Many studies suggest that problem drinking is related to subsequent unemployment; however, the reverse association is unclear. An analysis of binge drinking as either a predictor or outcome of unemployment suggests that binge drinking among women seems to have a significant association with long-term unemployment, according to a new study from the Karolinska Institutet in Sweden.
Investigators analyzed data on 13,031 Swedish residents (45 % males), 20 to 59 years of age, and currently employed or on leave. The data were collected during two surveys, one in 2002 and another in 2007, and featured one question about the frequency of binge drinking. Binge drinking was defined as consuming an amount corresponding to at least 37 cl of spirits at a single occasion in 2002. In 2007, the question was changed to six or more drinks, corresponding to at least 24 cl of spirits.
“For women, binge drinking once a week or more as a predictor was associated with long-term unemployment,” said researchers. “For both men and women, initial associations between frequent binges and any unemployment were explained by the characteristics of the binge drinkers - younger, lower educational qualifications - and in addition for men, more previous unemployment.”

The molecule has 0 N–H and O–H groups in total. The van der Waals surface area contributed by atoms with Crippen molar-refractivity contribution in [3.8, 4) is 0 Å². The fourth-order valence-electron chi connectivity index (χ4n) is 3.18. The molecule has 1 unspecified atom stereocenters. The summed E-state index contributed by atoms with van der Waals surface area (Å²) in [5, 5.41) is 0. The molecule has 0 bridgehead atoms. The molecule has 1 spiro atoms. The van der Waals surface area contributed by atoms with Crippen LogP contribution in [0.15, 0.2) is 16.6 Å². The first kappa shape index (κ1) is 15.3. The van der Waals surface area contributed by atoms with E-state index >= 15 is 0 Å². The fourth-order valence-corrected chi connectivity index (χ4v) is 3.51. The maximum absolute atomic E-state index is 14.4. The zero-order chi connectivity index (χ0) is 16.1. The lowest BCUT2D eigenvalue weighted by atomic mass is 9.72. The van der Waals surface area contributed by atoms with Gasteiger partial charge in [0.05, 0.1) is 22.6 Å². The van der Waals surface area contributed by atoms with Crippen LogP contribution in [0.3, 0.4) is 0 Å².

When analysed as an outcome of unemployment, there were no associations between unemployment and later binge drinking for men. Conversely, there were initial associations between long-term unemployment and frequent binges for women, but this was explained by the characteristics of those who became unemployed, such as prior drinking habits.
“These gender differences reflect the fact that frequent binge drinking probably is a stronger marker for problem drinking for women, as it is less common, and not ‘normalized’ to the extent that it is for men,” said researchers. “Also, the measure itself may be biased as it refers to the same level of consumption for both men and women, even though women’s tolerance levels for alcohol tend to be lower.”
Source: Exploring the two-way linkages between binge drinking and unemployment. Alcoholism: Clinical and Experimental Research, 15 August 2012